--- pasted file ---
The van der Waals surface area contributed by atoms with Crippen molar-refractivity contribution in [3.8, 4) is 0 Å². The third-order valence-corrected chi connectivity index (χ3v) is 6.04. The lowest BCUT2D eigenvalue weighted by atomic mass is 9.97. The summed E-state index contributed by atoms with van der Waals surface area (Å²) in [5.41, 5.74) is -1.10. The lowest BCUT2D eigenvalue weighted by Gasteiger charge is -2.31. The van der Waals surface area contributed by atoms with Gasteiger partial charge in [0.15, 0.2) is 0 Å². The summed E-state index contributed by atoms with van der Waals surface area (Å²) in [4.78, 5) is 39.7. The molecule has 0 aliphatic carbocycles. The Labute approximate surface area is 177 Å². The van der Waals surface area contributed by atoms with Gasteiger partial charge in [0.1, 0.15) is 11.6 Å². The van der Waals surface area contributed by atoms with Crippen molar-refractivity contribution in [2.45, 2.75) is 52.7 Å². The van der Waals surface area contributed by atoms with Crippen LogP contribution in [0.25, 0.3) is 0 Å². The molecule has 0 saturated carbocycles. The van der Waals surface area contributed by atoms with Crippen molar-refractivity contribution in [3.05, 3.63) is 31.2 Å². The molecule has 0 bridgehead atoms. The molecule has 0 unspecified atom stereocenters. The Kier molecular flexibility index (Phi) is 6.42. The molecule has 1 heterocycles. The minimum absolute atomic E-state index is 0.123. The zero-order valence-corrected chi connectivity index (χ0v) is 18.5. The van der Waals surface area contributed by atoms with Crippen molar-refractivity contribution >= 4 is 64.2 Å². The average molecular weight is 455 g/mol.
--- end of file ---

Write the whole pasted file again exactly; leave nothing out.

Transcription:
The van der Waals surface area contributed by atoms with Crippen molar-refractivity contribution in [3.8, 4) is 0 Å². The third-order valence-corrected chi connectivity index (χ3v) is 6.04. The lowest BCUT2D eigenvalue weighted by atomic mass is 9.97. The summed E-state index contributed by atoms with van der Waals surface area (Å²) in [5.41, 5.74) is -1.10. The lowest BCUT2D eigenvalue weighted by Gasteiger charge is -2.31. The van der Waals surface area contributed by atoms with Gasteiger partial charge in [0.15, 0.2) is 0 Å². The summed E-state index contributed by atoms with van der Waals surface area (Å²) in [4.78, 5) is 39.7. The molecule has 0 aliphatic carbocycles. The Labute approximate surface area is 177 Å². The van der Waals surface area contributed by atoms with Gasteiger partial charge in [0.1, 0.15) is 11.6 Å². The van der Waals surface area contributed by atoms with Crippen molar-refractivity contribution in [2.45, 2.75) is 52.7 Å². The van der Waals surface area contributed by atoms with Crippen LogP contribution in [0.25, 0.3) is 0 Å². The molecule has 0 saturated carbocycles. The van der Waals surface area contributed by atoms with Crippen molar-refractivity contribution in [3.05, 3.63) is 31.2 Å². The molecule has 0 bridgehead atoms. The molecule has 0 unspecified atom stereocenters. The Kier molecular flexibility index (Phi) is 6.42. The molecule has 1 heterocycles. The minimum absolute atomic E-state index is 0.123. The zero-order valence-corrected chi connectivity index (χ0v) is 18.5. The van der Waals surface area contributed by atoms with Crippen molar-refractivity contribution >= 4 is 64.2 Å². The average molecular weight is 455 g/mol.